Corrective surgery used to treat scoliosis (a curvature of the spine) has been shown to improve the quality of life for children with severe cerebral palsy (CP). That is according to a study published this month.
Appearing in The Journal of Bone & Joint Surgery, the report found that the scoliosis surgery led to a “significant improvement in health-related quality of life”, the effects of which were maintained for five years following the surgery.
Undertaken by the British Colombia Children’s Hospital in Vancouver, with support from seven other medical centres across North America, the research showed that the improvements that came about as a result of the surgery, for both the patient and their parents/carers, outweighed the risks of complications.
The study involved 69 children with an average age of 13, who were given the surgery between 2008 and 2011. The follow up data, recorded over the subsequent years, was used to make the report’s findings.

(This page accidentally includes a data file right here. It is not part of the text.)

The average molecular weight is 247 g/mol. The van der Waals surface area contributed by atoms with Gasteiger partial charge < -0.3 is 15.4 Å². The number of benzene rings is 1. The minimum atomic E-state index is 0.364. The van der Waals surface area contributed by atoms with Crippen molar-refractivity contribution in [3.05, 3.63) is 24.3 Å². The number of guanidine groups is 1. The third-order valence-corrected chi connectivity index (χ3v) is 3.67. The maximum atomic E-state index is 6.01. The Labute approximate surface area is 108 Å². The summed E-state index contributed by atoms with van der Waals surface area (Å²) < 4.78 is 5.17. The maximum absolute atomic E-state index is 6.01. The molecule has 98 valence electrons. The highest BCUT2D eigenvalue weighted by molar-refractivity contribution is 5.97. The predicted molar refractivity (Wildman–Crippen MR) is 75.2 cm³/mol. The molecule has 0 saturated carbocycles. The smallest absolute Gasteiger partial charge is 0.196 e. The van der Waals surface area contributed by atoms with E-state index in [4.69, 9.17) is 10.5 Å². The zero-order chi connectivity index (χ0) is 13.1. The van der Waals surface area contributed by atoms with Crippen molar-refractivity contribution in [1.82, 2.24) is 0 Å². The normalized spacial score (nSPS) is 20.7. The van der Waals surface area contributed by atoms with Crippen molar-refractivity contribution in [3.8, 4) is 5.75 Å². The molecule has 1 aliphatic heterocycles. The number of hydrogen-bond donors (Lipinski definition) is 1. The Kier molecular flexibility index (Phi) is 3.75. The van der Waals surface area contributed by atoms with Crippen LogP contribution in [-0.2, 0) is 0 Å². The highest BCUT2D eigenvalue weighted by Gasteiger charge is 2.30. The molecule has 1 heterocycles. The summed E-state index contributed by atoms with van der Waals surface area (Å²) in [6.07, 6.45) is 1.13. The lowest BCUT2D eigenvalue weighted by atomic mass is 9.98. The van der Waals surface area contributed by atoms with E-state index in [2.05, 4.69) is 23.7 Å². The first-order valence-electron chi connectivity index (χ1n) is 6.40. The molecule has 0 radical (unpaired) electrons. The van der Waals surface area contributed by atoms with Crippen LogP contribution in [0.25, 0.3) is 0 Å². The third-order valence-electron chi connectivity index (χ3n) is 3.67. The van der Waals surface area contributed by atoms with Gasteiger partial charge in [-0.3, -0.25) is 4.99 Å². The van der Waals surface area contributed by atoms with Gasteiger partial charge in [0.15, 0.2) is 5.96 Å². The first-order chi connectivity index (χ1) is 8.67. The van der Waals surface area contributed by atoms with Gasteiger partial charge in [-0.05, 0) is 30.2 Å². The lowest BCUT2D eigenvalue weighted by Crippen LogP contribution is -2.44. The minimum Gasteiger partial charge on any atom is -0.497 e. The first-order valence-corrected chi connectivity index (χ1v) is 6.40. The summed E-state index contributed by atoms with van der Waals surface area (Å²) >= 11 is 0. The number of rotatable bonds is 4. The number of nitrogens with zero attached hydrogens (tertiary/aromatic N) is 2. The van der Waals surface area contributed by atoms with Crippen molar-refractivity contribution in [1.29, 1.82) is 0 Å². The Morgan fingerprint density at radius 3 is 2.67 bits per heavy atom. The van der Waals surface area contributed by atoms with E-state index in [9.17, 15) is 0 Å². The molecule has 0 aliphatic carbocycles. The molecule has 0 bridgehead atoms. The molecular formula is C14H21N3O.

This data revealed that 92 per cent of parents or carers described an improvement to their child’s quality of life one year after surgery. This was compared to 46 per cent who reported a complication developing within the first year, but not one that impacted on the positive outcome.
Dr Paul Sponseller, one of the authors of the report, said: “I am pleased to see that the data could provide useful information which helps patients with CP and their parents make good decisions.
“These families place an enormous amount of trust in our recommendations and this helps to give the advice a more solid basis, which they deserve.”
Enviva Paediatric Care provides nurse-managed homecare for babies, children and young people living with cerebral palsy. To find out more about our services, contact us today.